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Project Description

First and foremost, the CommonHealth Assets project seeks to evidence the ways in which community organisations utilise their assets to impact upon the health and wellbeing of their communities. Assets based approaches are about ‘doing with’ (rather than ‘doing to’) and working with communities to build on their strengths and mobilise the knowledge and skills of local people. These approaches are designed to bring people in communities together to achieve positive change, focusing and mobilising their own knowledge, skills and experience, rather than viewing communities as having ‘deficits’ that need ‘fixed'.

We want to understand how different community organisations support their own unique communities, especially at a time when people are facing challenges such as expensive housing, inflation, and the energy crisis. We will publish our findings and report to our funders, the National Institute of Health Research (NIHR), and to the rest of our stakeholders, to show them what role community organisations currently play and could play in improving public health and addressing health inequalities.


Project Methods

Our researchers are working with 15 community led organisations across the UK, spending hundreds of hours, getting to know their staff, members, how they work, the challenges they face and how they impact on their communities. To make sure we capture as much of the picture as we can, we use a range of techniques, brought together under a realist approach to evaluation.  Realist evaluation means developing working theories and collecting evidence of what works, for whom, in what circumstances. As part of the project, Jo McGreal is focussing on this for her PhD study.

The methods we employ to evidence and refine our initial theories include stakeholder interviews, 'PhotoVoice' at 3 our sites and participatory photography at our fourth site, analysis of policies and funding streams, stakeholder workshops, a card sorting method called “Q”, and a survey of users to measure costs and benefits. Each method tells us something different about the community organisations and how they work, their communities, their funding and how users feel before and after taking part in their respective activities.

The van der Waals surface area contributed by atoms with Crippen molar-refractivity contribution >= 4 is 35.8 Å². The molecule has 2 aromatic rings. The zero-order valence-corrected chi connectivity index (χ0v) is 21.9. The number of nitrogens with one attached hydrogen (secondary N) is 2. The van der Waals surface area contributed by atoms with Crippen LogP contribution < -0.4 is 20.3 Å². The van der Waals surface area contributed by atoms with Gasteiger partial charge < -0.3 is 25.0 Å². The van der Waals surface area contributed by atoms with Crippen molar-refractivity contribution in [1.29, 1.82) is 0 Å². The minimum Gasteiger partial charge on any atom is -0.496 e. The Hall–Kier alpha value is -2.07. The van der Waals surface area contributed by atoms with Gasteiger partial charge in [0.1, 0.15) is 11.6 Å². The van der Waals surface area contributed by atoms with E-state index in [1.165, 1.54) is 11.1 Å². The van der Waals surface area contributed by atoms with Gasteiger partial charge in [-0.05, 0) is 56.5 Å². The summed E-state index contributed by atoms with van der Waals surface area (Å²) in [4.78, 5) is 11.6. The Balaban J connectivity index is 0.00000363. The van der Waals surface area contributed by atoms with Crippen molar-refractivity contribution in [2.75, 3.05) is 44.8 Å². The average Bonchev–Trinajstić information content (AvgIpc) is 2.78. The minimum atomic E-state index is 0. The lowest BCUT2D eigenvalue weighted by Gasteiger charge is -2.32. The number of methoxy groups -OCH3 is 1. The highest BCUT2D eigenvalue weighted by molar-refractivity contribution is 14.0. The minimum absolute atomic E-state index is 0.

Collaboration is crucial to the entire project. We are working with and in community-led organisations (CLOs).  We define CLOs as place-based community-owned and governed organisations usually found in the ‘third’ or voluntary sectors, in areas that are often called deprived or disadvantaged, because of poverty, poor physical and social environments and lower health outcomes. CLOs are vital to communities, and regularly offer a wide range of activities, such as walking or cooking groups, language classes, and community gardens or cafes.  Many of them connect with social prescribing systems and community link workers. As part of the project, Jill Mulholland is focussing on this for her PhD study.  

We work with a wide range of other stakeholders and investigators from a range of disciplines in our research. One of the most important aspects of this co-creation approach is our Lived Experience Panel, which led by team members based at Glasgow Centre for Population Health. This panel, made up from community members of our CLOs, provides a vital link between the development of our work and the experiences of people in our CLOs’ communities across the UK.










Project Team

The CommonHealth Assets project team is led by Rachel Baker, Professor of Health Economics and Director of the Yunus Centre for Social Business and Health at Glasgow Caledonian University.  Rachel oversees a multi-disciplinary collaboration between researchers at GCU, Bournemouth University, Glasgow Centre for Population Health, Queens University Belfast, the University of East London. A full list of our partners can be found here

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